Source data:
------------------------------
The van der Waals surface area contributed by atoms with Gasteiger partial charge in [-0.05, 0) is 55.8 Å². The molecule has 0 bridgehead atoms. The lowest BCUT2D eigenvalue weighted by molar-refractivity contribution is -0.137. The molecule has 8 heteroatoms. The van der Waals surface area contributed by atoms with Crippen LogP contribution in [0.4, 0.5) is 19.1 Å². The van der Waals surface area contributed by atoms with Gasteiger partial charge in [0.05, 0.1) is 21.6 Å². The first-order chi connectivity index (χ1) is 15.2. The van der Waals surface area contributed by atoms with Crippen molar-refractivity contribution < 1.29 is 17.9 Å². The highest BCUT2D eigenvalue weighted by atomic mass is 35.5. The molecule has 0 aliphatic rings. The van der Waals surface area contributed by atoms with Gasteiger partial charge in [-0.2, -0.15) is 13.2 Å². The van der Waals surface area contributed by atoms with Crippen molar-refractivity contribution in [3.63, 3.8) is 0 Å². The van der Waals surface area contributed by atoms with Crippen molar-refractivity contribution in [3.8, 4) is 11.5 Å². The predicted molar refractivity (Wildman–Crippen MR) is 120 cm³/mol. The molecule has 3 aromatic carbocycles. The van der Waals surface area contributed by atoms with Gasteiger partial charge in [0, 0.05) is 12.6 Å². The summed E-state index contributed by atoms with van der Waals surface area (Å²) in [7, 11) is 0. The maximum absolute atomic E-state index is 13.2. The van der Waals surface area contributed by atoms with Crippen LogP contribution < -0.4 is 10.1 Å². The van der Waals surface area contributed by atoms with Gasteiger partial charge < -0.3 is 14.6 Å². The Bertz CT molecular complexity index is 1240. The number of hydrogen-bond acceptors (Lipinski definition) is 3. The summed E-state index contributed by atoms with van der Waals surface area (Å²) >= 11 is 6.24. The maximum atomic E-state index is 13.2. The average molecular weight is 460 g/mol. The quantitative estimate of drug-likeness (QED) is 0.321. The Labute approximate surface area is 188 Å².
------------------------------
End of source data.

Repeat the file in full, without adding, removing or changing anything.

The van der Waals surface area contributed by atoms with Gasteiger partial charge in [-0.05, 0) is 55.8 Å². The molecule has 0 bridgehead atoms. The lowest BCUT2D eigenvalue weighted by molar-refractivity contribution is -0.137. The molecule has 8 heteroatoms. The van der Waals surface area contributed by atoms with Crippen LogP contribution in [0.4, 0.5) is 19.1 Å². The van der Waals surface area contributed by atoms with Gasteiger partial charge in [0.05, 0.1) is 21.6 Å². The first-order chi connectivity index (χ1) is 15.2. The van der Waals surface area contributed by atoms with Crippen molar-refractivity contribution < 1.29 is 17.9 Å². The highest BCUT2D eigenvalue weighted by atomic mass is 35.5. The molecule has 0 aliphatic rings. The van der Waals surface area contributed by atoms with Gasteiger partial charge in [-0.2, -0.15) is 13.2 Å². The van der Waals surface area contributed by atoms with Crippen molar-refractivity contribution in [3.63, 3.8) is 0 Å². The van der Waals surface area contributed by atoms with Crippen molar-refractivity contribution in [3.8, 4) is 11.5 Å². The predicted molar refractivity (Wildman–Crippen MR) is 120 cm³/mol. The molecule has 3 aromatic carbocycles. The van der Waals surface area contributed by atoms with Gasteiger partial charge in [0, 0.05) is 12.6 Å². The summed E-state index contributed by atoms with van der Waals surface area (Å²) in [7, 11) is 0. The maximum absolute atomic E-state index is 13.2. The van der Waals surface area contributed by atoms with Crippen LogP contribution < -0.4 is 10.1 Å². The van der Waals surface area contributed by atoms with Gasteiger partial charge < -0.3 is 14.6 Å². The Bertz CT molecular complexity index is 1240. The number of hydrogen-bond acceptors (Lipinski definition) is 3. The summed E-state index contributed by atoms with van der Waals surface area (Å²) >= 11 is 6.24. The maximum atomic E-state index is 13.2. The average molecular weight is 460 g/mol. The quantitative estimate of drug-likeness (QED) is 0.321. The Labute approximate surface area is 188 Å².